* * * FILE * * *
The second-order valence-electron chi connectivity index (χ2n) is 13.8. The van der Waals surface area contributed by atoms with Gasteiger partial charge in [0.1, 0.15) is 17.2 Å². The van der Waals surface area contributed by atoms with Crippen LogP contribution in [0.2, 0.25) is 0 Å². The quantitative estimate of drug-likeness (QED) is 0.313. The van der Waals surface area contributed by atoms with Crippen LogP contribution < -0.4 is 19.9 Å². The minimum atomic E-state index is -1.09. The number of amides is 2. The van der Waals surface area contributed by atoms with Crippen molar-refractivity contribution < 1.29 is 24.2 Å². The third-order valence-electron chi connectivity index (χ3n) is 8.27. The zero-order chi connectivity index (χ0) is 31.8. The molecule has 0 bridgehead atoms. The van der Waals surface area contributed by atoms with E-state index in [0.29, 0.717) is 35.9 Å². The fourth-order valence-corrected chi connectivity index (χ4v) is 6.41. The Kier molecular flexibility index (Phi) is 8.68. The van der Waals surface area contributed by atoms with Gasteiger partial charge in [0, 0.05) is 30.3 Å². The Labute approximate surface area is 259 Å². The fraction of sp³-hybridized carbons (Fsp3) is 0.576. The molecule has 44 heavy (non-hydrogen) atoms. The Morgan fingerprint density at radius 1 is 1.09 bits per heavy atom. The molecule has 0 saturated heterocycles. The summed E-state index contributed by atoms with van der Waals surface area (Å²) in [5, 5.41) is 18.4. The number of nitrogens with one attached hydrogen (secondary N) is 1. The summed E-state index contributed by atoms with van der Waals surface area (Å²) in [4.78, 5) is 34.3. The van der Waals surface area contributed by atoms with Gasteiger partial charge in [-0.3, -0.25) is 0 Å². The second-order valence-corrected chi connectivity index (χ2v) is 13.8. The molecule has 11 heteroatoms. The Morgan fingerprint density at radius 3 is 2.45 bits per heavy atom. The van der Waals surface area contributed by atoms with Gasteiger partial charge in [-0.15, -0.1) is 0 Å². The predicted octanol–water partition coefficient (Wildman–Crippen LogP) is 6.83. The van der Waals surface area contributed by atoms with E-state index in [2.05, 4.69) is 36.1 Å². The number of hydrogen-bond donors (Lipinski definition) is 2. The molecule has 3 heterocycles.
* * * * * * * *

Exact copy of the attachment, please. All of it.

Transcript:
The second-order valence-electron chi connectivity index (χ2n) is 13.8. The van der Waals surface area contributed by atoms with Gasteiger partial charge in [0.1, 0.15) is 17.2 Å². The van der Waals surface area contributed by atoms with Crippen LogP contribution in [0.2, 0.25) is 0 Å². The quantitative estimate of drug-likeness (QED) is 0.313. The van der Waals surface area contributed by atoms with Crippen LogP contribution < -0.4 is 19.9 Å². The minimum atomic E-state index is -1.09. The number of amides is 2. The van der Waals surface area contributed by atoms with Crippen molar-refractivity contribution < 1.29 is 24.2 Å². The third-order valence-electron chi connectivity index (χ3n) is 8.27. The zero-order chi connectivity index (χ0) is 31.8. The molecule has 0 bridgehead atoms. The van der Waals surface area contributed by atoms with E-state index in [0.29, 0.717) is 35.9 Å². The fourth-order valence-corrected chi connectivity index (χ4v) is 6.41. The Kier molecular flexibility index (Phi) is 8.68. The van der Waals surface area contributed by atoms with Gasteiger partial charge in [0, 0.05) is 30.3 Å². The Labute approximate surface area is 259 Å². The fraction of sp³-hybridized carbons (Fsp3) is 0.576. The molecule has 44 heavy (non-hydrogen) atoms. The Morgan fingerprint density at radius 1 is 1.09 bits per heavy atom. The molecule has 0 saturated heterocycles. The summed E-state index contributed by atoms with van der Waals surface area (Å²) in [5, 5.41) is 18.4. The number of nitrogens with one attached hydrogen (secondary N) is 1. The summed E-state index contributed by atoms with van der Waals surface area (Å²) in [4.78, 5) is 34.3. The van der Waals surface area contributed by atoms with Gasteiger partial charge in [-0.3, -0.25) is 0 Å². The second-order valence-corrected chi connectivity index (χ2v) is 13.8. The molecule has 11 heteroatoms. The Morgan fingerprint density at radius 3 is 2.45 bits per heavy atom. The van der Waals surface area contributed by atoms with Gasteiger partial charge in [-0.15, -0.1) is 0 Å². The predicted octanol–water partition coefficient (Wildman–Crippen LogP) is 6.83. The van der Waals surface area contributed by atoms with E-state index in [2.05, 4.69) is 36.1 Å². The number of hydrogen-bond donors (Lipinski definition) is 2. The molecule has 3 heterocycles.